"People like me, we interface with the network directly with our brains, either through a cybernetic implant or a brain-net." Rachel arched an eyebrow. "So, a wave field is a dense area of brain waves, digitally rendered. You go in, you expose your brain to the field, which could be bad— or even fatal. Much better to bypass it, to go in and get direct access."
"Direct access." Rachel smiled. "Now you're speaking my language. That shouldn't be a problem."
"I also need older technology to interface with the ports that we'll find within the complex, if it's really there."
"I know just the place. Time to suit back up, cowboy."
The Docklands were the lifeblood of illicit dealings on the moon. Set inside the rim of a large crater, the middle of the Docklands were where large shipments from Earth and Mars were unloaded. But most of it was in the dead zone, atmosphere free. Within the sides of the crater caves had been dug out or taken over, for both habitation and business. If there was one place to find anything you wanted in Heinlein, it was here.
"Stay close," said Rachel through the suit's comm as they exited the safe house. They were almost at the crest of the crater, and there was little in the way of safety walls. Nasir hugged the rock-face. He had never been scared of heights, but the lower gravity combined with the uneven footing made him nervous. Most of the Docklands was not pressurized, and he had a feeling they wouldn't be finding themselves in the nicer parts.
They descended slowly, the path they were on spiraling down around the sides of the crater. Sometimes there were ladders. Nasir lost count of how many rungs he climbed down. The lower they went, the more people there were. But all of them were likewise helmeted, and no one seemed interested in interfering with anyone else's business.
"This is it." There was a neon sign pounded into the lunar rock. "Aesop's Pawnshop. Buy. Sell. Scrip only."
The hatch swung open with no resistance. After it closed behind them there was a hiss and pressurized air was pumped into the chamber. There were displays along the walls, highlighting various specials. A green light flashed once on the hatch in front of them; Rachel lowered her hood and Nasir did the same. She pushed open the door, and they entered the shop.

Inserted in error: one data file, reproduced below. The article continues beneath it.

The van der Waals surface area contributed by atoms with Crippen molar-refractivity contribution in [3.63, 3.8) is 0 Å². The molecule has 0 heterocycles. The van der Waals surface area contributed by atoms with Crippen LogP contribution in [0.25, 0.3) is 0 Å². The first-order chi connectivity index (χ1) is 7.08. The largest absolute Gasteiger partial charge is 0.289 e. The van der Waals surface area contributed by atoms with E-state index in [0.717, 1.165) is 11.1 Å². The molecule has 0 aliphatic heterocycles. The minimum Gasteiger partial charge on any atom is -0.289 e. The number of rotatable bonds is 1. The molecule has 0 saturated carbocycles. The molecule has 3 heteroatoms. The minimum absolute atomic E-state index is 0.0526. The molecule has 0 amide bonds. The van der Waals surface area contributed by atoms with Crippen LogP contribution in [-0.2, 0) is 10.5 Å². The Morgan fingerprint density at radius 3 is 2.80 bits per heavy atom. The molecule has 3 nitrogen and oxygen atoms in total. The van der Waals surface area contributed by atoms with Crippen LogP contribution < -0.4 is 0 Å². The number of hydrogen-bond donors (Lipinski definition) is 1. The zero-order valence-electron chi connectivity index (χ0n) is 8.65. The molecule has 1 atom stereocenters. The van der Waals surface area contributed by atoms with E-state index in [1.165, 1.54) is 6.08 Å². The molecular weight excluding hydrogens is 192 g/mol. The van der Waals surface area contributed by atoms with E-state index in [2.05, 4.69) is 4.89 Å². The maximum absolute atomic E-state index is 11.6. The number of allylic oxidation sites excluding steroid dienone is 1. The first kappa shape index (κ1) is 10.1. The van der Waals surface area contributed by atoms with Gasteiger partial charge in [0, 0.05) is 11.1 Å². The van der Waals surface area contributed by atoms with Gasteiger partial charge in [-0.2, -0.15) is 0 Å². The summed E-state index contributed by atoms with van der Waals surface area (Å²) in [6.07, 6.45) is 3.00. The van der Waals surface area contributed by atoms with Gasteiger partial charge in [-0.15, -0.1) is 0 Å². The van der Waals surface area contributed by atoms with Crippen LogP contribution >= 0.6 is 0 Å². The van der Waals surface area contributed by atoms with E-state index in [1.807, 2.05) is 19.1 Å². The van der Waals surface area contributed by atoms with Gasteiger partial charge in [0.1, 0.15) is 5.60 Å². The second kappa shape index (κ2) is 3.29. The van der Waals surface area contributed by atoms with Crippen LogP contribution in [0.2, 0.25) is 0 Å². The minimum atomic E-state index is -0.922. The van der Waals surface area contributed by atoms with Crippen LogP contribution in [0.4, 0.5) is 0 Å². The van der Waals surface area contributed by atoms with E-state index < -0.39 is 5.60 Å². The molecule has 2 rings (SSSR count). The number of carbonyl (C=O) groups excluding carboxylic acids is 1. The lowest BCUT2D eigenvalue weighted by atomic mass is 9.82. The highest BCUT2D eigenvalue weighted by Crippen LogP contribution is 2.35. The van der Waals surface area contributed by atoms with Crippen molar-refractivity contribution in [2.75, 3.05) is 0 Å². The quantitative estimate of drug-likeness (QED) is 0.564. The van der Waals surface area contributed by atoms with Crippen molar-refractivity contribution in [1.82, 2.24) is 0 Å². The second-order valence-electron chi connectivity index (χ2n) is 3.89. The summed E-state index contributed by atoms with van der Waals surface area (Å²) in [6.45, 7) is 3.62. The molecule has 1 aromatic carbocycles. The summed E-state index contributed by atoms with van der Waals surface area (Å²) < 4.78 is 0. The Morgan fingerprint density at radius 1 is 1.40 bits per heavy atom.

It was poorly lit. The walls were lined with shelves; power adapters, drives, chips, stoves, drills, pots, and all manner of tools and knickknacks. In the middle of the room were racks of spacesuits and other clothes. To their right was a long counter, and behind the counter was a long-haired man with a bionic arm. There were a variety of guns hanging on the wall behind him, each one looking more dangerous than the one below it.
"That's Aesop," whispered Rachel to Nasir. He let her lead the way to the counter.
Aesop gave Nasir a long stare as they approached. "You look familiar."
Nasir glanced at Rachel. She was relaxed, but her arm was dangerously close to the flechette pistol he had noticed she kept in her jacket.
"But," continued Aesop, "Provided you can pay enough scrip..."
Rachel gave him a frosty glare. "That won't be an issue. Show him what you need, Nasir."
Nasir popped out his PAD, and pulled up a list of parts. He handed it to Aesop. Aesop grabbed it with his bionic arm. "Better than a real one," he said, motioning to a group of arms in the case beneath him. "I can hook you up with one too, if you'd like." He gave a nasty grin, and started reading the list.
"Tevron jacks. Monkey cords. This appears to be a list of junk."
"Not junk," said Nasir. "Just old. These were standard about a century ago."
Aesop scratched at his five o'clock shadow. "I got a right ancient console someone brought in a week ago. Might have some of this stuff with it. But keep in mind, you better be able to pay, junk or no."
When he returned with the console, Nasir knew right away they had hit the jackpot.
"That'll do," he said.